GPU Enablement

Open Data Hub has support for accessing NVIDIA GPUs from Jupyter notebooks. Currently, the Open Data Hub team has verified that JupyterHub can successfully access the GPU in OpenShift 3.11 clusters. OpenShift 4.x GPU enablement is still in development. These instructions will be updated as soon as it is available.

Prerequisites

  • OpenShift cluster with GPU(s) enabled
    • Enabling GPUs in OpenShift 3.11 is outside of the scope of Open Data Hub. The document How to use GPUs with DevicePlugin in OpenShift 3.11 can provide guidance, but is not official.
    • Enabling GPUs in OpenShift 4.x can be achieved by deploying Node Feature Discovery (NFD) Operator and NVIDIA GPU Operator.

      The Node Feature Discovery operator is responsible for discovering and labeling hardware (GPU(s) in this case) features available on each node. The NVIDIA GPU Operator will setup and install the necessary drivers to enable the use of GPU(s) as compute resource.

      1. Deploy the Node Feature Discovery operator using the OpenShift OperatorHub WebUI. The blog on Creating a GPU-enabled node with OpenShift 4.2 in Amazon EC2 has a “Deploy the Node Feature Discovery Operator” section that demonstrates how to deploy the NFD operator and create a NodeFeatureDiscovery custom resource

      2. Before deploying the NVIDIA GPU Operator confirm that all of the nodes with GPUs have the appropriate hardware labels.
        $ oc describe node <GPU NODE NAME> -o json 
        
         Name:    ip-10-0-137-200.ec2.internal
         Roles:   worker
         Labels:  beta.kubernetes.io/arch=amd64
                   beta.kubernetes.io/instance-type=p2.xlarge
                   beta.kubernetes.io/os=linux
                   failure-domain.beta.kubernetes.io/region=us-east-1
                   failure-domain.beta.kubernetes.io/zone=us-east-1a
                   feature.node.kubernetes.io/cpu-cpuid.ADX=true
                   feature.node.kubernetes.io/cpu-cpuid.AESNI=true
                   feature.node.kubernetes.io/cpu-cpuid.AVX=true
                   feature.node.kubernetes.io/cpu-cpuid.AVX2=true
                   feature.node.kubernetes.io/cpu-cpuid.FMA3=true
                   feature.node.kubernetes.io/cpu-cpuid.HLE=true
                   feature.node.kubernetes.io/cpu-cpuid.RTM=true
                   feature.node.kubernetes.io/cpu-hardware_multithreading=true
                   feature.node.kubernetes.io/cpu-pstate.turbo=true
                   feature.node.kubernetes.io/kernel-selinux.enabled=true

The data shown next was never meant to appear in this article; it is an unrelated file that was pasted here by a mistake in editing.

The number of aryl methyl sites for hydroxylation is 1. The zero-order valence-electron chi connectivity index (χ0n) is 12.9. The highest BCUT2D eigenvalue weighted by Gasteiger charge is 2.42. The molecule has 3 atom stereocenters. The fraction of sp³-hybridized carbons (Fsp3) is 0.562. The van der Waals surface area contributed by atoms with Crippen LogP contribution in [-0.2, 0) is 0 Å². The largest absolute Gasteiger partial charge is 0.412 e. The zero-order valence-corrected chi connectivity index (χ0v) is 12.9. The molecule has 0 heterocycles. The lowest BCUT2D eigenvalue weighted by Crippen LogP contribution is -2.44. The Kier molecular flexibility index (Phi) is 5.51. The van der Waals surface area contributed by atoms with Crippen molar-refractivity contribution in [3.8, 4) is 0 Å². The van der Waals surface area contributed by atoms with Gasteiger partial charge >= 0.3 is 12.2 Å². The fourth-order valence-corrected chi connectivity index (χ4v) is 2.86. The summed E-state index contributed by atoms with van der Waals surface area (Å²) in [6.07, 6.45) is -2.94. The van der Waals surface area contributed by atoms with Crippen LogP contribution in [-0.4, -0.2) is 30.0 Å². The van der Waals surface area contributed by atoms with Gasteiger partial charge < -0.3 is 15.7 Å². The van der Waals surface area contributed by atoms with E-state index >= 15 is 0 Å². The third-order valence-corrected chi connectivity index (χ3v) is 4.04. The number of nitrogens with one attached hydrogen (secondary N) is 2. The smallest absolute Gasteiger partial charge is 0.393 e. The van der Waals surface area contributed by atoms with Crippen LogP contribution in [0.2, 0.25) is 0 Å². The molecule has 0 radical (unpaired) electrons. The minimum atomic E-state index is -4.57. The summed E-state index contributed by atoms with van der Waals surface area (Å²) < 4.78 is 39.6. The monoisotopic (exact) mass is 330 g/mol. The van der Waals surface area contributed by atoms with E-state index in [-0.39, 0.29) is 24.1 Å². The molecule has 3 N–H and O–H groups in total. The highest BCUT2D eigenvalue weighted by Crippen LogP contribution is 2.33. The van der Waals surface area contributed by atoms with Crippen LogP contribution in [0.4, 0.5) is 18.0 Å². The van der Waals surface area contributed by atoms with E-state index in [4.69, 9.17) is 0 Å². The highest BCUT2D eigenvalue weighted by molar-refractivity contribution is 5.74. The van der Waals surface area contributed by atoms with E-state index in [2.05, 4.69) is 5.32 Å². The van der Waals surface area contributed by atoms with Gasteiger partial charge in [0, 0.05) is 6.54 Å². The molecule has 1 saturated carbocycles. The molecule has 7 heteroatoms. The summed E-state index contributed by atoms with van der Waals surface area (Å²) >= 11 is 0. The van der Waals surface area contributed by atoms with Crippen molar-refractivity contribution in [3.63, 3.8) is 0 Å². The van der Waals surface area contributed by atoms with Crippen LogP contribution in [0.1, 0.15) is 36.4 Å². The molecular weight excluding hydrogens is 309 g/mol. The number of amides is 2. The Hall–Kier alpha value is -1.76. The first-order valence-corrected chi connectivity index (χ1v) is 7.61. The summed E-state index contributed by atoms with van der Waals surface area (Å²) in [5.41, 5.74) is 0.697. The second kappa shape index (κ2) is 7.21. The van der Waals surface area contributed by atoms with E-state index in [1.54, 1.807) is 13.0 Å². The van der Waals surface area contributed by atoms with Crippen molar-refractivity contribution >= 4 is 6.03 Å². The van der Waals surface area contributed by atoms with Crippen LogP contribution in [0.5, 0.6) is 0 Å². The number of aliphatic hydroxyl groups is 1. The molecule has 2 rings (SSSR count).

feature.node.kubernetes.io/kernel-version.full=4.18.0-147.3.1.el8_1.x86_64
                   feature.node.kubernetes.io/kernel-version.major=4
                   feature.node.kubernetes.io/kernel-version.minor=18
                   feature.node.kubernetes.io/kernel-version.revision=0
                   feature.node.kubernetes.io/pci-1013.present=true
                   feature.node.kubernetes.io/pci-10de.present=true
                   feature.node.kubernetes.io/pci-1d0f.present=true
                   feature.node.kubernetes.io/storage-nonrotationaldisk=true
                   feature.node.kubernetes.io/system-os_release.ID=rhcos
                   feature.node.kubernetes.io/system-os_release.VERSION_ID=4.3
                   feature.node.kubernetes.io/system-os_release.VERSION_ID.major=4
                   feature.node.kubernetes.io/system-os_release.VERSION_ID.minor=3
                   ...
        
      3. Deploy the NVIDIA GPU operator using the OpenShift OperatorHub WebUI. The guide OpenShift on GPU install has a GPU support section covering all the steps to deploy the NVIDIA GPU operator.

      4. Once the Special Resource Operator finishes the installation of the appropriate drivers, you should see the number of gpus available as a resource on the GPU enabled nodes.

        $ oc get node <GPU NODE NAME> -o json | jq .status.allocatable
         {
           "cpu": "3500m",
           "hugepages-1Gi": "0",
           "hugepages-2Mi": "0",
           "memory": "15804984Ki",
           "pods": "250",
           "nvidia.com/gpus": "1"
         }
        
        

Configuring the JupyterHub component

To properly configure the aicoe-jupytherhub component to use GPUs, 2 things must be done

  1. Deploy GPU Compatible Jupyter Notebook Images by setting notebook_images.deploy_cuda_notebooks: True.
  2. Configure JupyterHub Server to spawn user pods with GPU access by setting gpu_mode to empty/null, selinux, or privileged

These settings will deploy a set of BuildConfigs which prepare CUDA enabled Python s2i images which are then used for building s2i-tensorflow-notebook-gpu image available in JupyterHub Spawner UI. This image has Tensorflow GPU pre-installed and enables users to leverage GPUs available in a cluster with the Tensorflow library.

The build chain template can be found upstream at https://github.com/thoth-station/tensorflow-build-s2i/tree/master/cuda

OpenShift 4.x

Leave the gpu_mode empty or set it to null.

aicoe-jupyterhub:
    gpu_mode: ""
    notebook_images:
        deploy_cuda_notebooks: True

OpenShift 3.11 (Standard)

If the configuration of the cluster is based on the documentation How to use GPUs with DevicePlugin in OpenShift 3.11, set gpu_mode to value selinux

aicoe-jupyterhub:
    gpu_mode: "selinux"
    notebook_images:
        deploy_cuda_notebooks: True

OpenShift 3.11 (Other)

In the case GPU enablement in the cluster is configured differently, containers may be required to run in privileged mode to gain access to GPUs. In this case set gpu_mode to value privileged

aicoe-jupyterhub:
    gpu_mode: "privileged"
    notebook_images:
        deploy_cuda_notebooks: True

Verifying GPU Availability

To spawn a Jupyter Notebook with GPU support, set the GPU field to a number greater than 0. From inside the notebook, run the following command to verify it’s availability.

import tensorflow as tf
tf.test.is_gpu_available()

Additional resources